Veterans of the 1991 Gulf War may have a higher prevalence of unexplained symptoms than veterans of previous conflicts (Hunt, 2012), but the types of symptoms appear to be consistent with the types experienced by veterans of other wars and by civilians.
There are important differences between studies of civilians and studies of veterans. For example, in studies of unexplained symptoms in civilians, the samples tend to be mostly white women of middle age; only about 7% of military personnel in the 1991 Gulf War were women, and the overall mean age was 28 years.
It is important to continue to describe, classify, and explain CMI. Many clinicians, patients, and family members are understandably focused on finding a specific etiology and cure. In the meantime, veterans who have CMI and the clinicians who care for them have clamored for assistance in improving function and outcomes of those who have the condition. veterans must find a way to live productive lives in spite of their CMI, and clinicians must offer care for patients who have conditions that remain unexplained. The experience with medically unexplained symptoms and similar syndromes in the general population suggests that although a cure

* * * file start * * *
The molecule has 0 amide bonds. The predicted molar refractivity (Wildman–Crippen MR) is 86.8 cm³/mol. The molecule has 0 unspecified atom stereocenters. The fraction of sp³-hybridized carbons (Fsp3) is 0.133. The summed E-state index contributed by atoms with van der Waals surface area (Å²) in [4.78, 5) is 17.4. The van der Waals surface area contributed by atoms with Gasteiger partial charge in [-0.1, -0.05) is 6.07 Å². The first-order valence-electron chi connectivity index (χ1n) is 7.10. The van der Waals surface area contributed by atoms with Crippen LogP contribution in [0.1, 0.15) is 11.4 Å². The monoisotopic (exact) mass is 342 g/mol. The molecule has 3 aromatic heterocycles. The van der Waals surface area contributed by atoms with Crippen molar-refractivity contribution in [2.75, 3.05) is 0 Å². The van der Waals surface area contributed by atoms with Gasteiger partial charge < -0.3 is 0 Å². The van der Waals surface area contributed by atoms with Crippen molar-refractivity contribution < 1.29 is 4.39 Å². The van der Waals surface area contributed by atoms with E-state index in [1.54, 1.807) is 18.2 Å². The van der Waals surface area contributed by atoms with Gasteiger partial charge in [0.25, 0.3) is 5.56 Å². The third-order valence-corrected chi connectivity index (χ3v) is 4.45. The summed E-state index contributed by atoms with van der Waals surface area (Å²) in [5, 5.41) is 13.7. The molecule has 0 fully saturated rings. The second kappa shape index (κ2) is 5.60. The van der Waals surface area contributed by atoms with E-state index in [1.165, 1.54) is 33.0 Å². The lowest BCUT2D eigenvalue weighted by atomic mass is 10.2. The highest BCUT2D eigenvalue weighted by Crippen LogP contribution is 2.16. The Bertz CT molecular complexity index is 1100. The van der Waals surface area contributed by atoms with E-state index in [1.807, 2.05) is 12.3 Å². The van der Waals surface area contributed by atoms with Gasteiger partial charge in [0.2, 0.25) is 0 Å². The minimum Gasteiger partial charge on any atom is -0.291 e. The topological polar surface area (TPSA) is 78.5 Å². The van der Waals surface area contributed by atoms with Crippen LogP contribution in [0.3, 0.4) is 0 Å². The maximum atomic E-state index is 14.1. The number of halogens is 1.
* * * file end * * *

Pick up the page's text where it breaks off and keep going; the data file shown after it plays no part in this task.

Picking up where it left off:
for CMI may be elusive, effective management is possible. Many patients are deprived of the benefits of an organized, systematic approach to the clinical management of CMI. The present committee’s goal is to provide an organized, systematic approach to management for veterans who have CMI.